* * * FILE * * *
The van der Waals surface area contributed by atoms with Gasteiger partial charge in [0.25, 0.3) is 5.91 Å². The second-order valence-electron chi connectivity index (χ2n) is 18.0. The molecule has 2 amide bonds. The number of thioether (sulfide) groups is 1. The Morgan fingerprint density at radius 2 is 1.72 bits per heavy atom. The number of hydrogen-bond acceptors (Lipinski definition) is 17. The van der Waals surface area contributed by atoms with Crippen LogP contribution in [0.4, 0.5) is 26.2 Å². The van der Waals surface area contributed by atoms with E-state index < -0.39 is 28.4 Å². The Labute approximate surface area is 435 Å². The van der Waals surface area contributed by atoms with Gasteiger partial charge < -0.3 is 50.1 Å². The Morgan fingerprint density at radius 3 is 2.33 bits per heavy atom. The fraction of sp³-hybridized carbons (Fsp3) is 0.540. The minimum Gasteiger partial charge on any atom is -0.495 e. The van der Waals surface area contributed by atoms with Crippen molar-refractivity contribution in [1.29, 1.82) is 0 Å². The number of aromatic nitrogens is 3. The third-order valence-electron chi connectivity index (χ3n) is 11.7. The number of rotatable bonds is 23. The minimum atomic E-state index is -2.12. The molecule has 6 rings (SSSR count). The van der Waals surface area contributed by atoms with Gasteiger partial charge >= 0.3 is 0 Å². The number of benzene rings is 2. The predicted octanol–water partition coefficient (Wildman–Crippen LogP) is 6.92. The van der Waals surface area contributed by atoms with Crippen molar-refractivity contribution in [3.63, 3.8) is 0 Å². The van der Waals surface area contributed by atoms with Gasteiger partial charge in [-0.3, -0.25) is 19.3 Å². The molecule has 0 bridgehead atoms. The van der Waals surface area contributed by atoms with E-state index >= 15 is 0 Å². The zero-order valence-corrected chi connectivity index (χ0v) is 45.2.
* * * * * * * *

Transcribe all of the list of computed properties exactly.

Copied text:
The van der Waals surface area contributed by atoms with Gasteiger partial charge in [0.25, 0.3) is 5.91 Å². The second-order valence-electron chi connectivity index (χ2n) is 18.0. The molecule has 2 amide bonds. The number of thioether (sulfide) groups is 1. The Morgan fingerprint density at radius 2 is 1.72 bits per heavy atom. The number of hydrogen-bond acceptors (Lipinski definition) is 17. The van der Waals surface area contributed by atoms with Crippen LogP contribution in [0.4, 0.5) is 26.2 Å². The van der Waals surface area contributed by atoms with E-state index < -0.39 is 28.4 Å². The Labute approximate surface area is 435 Å². The van der Waals surface area contributed by atoms with Gasteiger partial charge < -0.3 is 50.1 Å². The Morgan fingerprint density at radius 3 is 2.33 bits per heavy atom. The fraction of sp³-hybridized carbons (Fsp3) is 0.540. The minimum Gasteiger partial charge on any atom is -0.495 e. The van der Waals surface area contributed by atoms with Crippen molar-refractivity contribution in [1.29, 1.82) is 0 Å². The number of aromatic nitrogens is 3. The third-order valence-electron chi connectivity index (χ3n) is 11.7. The number of rotatable bonds is 23. The minimum atomic E-state index is -2.12. The molecule has 6 rings (SSSR count). The van der Waals surface area contributed by atoms with Gasteiger partial charge >= 0.3 is 0 Å². The number of benzene rings is 2. The predicted octanol–water partition coefficient (Wildman–Crippen LogP) is 6.92. The van der Waals surface area contributed by atoms with Crippen molar-refractivity contribution in [3.63, 3.8) is 0 Å². The van der Waals surface area contributed by atoms with Gasteiger partial charge in [-0.3, -0.25) is 19.3 Å². The molecule has 0 bridgehead atoms. The van der Waals surface area contributed by atoms with E-state index >= 15 is 0 Å². The zero-order valence-corrected chi connectivity index (χ0v) is 45.2.